A few days ago the New York Times was the home of happy headlines about the war in VietnamAfghanistan. But that’s so yesterday.
News (2/21/11): Midlevel Taliban Admit to a Rift With Top Leaders
Recent defeats and general weariness after nine years of war are creating fissures between the Taliban’s top leadership based in Pakistan and midlevel field commanders, who have borne the brunt of the fighting and are reluctant to return to some battle zones, Taliban members said in interviews.
Op-ed (2/20/11): The ‘Long War’ May Be Getting Shorter
IT is hard to tell when momentum shifts in a counterinsurgency campaign, but there is increasing evidence that Afghanistan is moving in a more positive direction than many analysts think. It now seems more likely than not that the country can achieve the modest level of stability and self-reliance necessary to allow the United States to responsibly draw down its forces from 100,000 to 25,000 troops over the next four years.
The shift is most obvious on the ground. The additional 30,000 troops promised by President Obama in his speech at West Point 14 months ago are finally in place and changing the trajectory of the fight.
Today (2/25/11), not so much:
After years of fighting for control of a prominent valley in the rugged mountains of eastern Afghanistan, the United States military has begun to pull back most of its forces from ground it once insisted was central to the campaign against the Taliban and Al Qaeda.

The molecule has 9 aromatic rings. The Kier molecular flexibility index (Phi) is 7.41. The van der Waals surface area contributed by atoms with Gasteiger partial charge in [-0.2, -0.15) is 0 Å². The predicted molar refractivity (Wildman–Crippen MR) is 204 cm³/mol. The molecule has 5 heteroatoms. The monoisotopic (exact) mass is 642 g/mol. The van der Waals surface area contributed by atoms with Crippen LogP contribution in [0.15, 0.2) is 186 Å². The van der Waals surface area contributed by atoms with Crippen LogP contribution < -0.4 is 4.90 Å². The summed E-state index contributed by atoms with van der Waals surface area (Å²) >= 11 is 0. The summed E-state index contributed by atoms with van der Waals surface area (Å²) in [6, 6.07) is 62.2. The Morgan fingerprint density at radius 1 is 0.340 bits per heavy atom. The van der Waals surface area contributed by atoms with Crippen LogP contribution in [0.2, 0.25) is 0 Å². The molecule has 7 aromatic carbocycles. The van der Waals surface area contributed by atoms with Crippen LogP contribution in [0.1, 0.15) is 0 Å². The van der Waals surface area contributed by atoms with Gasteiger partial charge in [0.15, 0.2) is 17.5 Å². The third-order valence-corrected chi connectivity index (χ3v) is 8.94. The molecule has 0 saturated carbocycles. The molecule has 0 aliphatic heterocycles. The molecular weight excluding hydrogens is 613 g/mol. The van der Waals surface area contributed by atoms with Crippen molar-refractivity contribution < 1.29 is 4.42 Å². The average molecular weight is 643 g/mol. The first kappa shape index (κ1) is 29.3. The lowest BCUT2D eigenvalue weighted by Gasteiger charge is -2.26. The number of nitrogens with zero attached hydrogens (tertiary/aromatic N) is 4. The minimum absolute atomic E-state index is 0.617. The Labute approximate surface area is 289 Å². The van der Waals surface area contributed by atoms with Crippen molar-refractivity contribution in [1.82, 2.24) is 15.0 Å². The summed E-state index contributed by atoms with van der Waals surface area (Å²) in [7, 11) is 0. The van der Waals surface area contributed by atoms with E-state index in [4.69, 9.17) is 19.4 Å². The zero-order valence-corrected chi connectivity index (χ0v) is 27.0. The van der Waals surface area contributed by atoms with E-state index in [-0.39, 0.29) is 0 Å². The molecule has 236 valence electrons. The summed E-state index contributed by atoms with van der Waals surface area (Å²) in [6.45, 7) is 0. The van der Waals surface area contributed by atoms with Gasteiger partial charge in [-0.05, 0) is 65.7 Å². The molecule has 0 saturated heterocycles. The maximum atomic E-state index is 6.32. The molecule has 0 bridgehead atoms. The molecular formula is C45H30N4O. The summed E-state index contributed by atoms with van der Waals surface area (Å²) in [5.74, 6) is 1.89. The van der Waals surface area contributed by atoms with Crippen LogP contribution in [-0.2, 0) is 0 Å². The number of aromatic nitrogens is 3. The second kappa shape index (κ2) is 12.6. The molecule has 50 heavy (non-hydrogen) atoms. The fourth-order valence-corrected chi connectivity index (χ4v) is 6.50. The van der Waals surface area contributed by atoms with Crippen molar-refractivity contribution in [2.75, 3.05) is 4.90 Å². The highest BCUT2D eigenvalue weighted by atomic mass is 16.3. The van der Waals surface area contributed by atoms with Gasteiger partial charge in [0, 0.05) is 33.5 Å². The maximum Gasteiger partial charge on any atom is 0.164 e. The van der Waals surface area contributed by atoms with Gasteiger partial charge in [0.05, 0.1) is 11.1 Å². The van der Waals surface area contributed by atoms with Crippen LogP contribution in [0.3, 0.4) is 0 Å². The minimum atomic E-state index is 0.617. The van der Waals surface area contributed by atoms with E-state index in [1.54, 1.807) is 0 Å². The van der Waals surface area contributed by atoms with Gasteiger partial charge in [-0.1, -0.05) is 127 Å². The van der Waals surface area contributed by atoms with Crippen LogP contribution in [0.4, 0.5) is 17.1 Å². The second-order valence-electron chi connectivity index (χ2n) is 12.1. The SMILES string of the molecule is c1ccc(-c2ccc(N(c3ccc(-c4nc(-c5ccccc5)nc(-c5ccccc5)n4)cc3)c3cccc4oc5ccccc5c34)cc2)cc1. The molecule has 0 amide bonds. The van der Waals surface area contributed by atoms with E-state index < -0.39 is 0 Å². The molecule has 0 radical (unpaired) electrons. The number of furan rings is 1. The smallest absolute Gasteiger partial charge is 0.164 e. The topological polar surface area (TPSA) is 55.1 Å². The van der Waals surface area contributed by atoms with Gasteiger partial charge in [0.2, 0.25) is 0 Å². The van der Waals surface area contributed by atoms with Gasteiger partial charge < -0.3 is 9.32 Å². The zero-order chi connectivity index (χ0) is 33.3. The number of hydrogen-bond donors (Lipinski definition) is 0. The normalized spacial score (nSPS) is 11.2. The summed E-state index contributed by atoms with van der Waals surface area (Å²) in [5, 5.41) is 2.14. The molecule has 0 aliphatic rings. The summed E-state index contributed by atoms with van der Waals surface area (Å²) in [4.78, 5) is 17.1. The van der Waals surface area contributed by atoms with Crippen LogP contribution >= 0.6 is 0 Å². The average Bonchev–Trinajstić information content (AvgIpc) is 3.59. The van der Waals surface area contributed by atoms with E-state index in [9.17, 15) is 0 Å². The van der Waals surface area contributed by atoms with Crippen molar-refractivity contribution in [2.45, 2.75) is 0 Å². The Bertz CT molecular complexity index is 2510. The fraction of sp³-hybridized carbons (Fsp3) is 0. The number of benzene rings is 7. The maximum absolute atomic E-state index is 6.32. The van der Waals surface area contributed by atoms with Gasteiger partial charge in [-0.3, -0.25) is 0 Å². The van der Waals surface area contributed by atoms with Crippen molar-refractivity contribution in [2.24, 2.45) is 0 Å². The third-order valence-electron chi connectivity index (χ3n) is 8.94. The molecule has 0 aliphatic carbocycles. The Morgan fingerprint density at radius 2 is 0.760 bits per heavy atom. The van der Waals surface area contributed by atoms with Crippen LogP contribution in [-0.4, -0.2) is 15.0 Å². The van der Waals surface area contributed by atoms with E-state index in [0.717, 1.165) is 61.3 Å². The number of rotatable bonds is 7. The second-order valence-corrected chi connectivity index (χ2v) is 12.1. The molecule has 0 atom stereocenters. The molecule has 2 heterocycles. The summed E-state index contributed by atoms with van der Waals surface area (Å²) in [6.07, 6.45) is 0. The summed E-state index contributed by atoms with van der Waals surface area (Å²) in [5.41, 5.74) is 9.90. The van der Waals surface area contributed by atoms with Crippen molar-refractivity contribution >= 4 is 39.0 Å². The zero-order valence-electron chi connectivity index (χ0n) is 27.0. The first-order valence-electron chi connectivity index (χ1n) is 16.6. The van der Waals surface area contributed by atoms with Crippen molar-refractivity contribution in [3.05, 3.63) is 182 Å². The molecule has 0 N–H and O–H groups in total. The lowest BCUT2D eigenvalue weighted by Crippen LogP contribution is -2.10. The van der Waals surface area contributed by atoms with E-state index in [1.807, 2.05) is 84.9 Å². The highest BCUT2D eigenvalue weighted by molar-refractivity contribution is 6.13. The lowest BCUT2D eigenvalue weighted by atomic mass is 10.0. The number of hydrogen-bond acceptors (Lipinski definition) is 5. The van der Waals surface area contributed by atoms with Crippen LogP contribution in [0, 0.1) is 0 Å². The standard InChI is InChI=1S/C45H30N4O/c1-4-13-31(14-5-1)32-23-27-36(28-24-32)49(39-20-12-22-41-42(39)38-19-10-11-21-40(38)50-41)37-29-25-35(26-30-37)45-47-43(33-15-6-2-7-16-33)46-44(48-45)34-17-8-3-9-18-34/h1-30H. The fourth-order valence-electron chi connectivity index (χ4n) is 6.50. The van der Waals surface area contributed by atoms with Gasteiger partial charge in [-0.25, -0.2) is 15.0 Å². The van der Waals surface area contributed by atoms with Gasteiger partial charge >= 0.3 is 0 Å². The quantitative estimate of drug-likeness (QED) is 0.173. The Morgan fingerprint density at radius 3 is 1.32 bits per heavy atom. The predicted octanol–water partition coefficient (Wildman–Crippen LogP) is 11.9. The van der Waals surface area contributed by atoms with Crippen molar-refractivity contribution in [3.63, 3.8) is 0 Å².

The withdrawal from the Pech Valley, a remote region in Kunar Province, formally began on Feb. 15. The military projects that it will last about two months, part of a shift of Western forces to the province’s more populated areas. Afghan units will remain in the valley, a test of their military readiness.
While American officials say the withdrawal matches the latest counterinsurgency doctrine’s emphasis on protecting Afghan civilians, Afghan officials worry that the shift of troops amounts to an abandonment of territory where multiple insurgent groups are well established, an area that Afghans fear they may not be ready to defend on their own.
Time for more psyops aimed at the media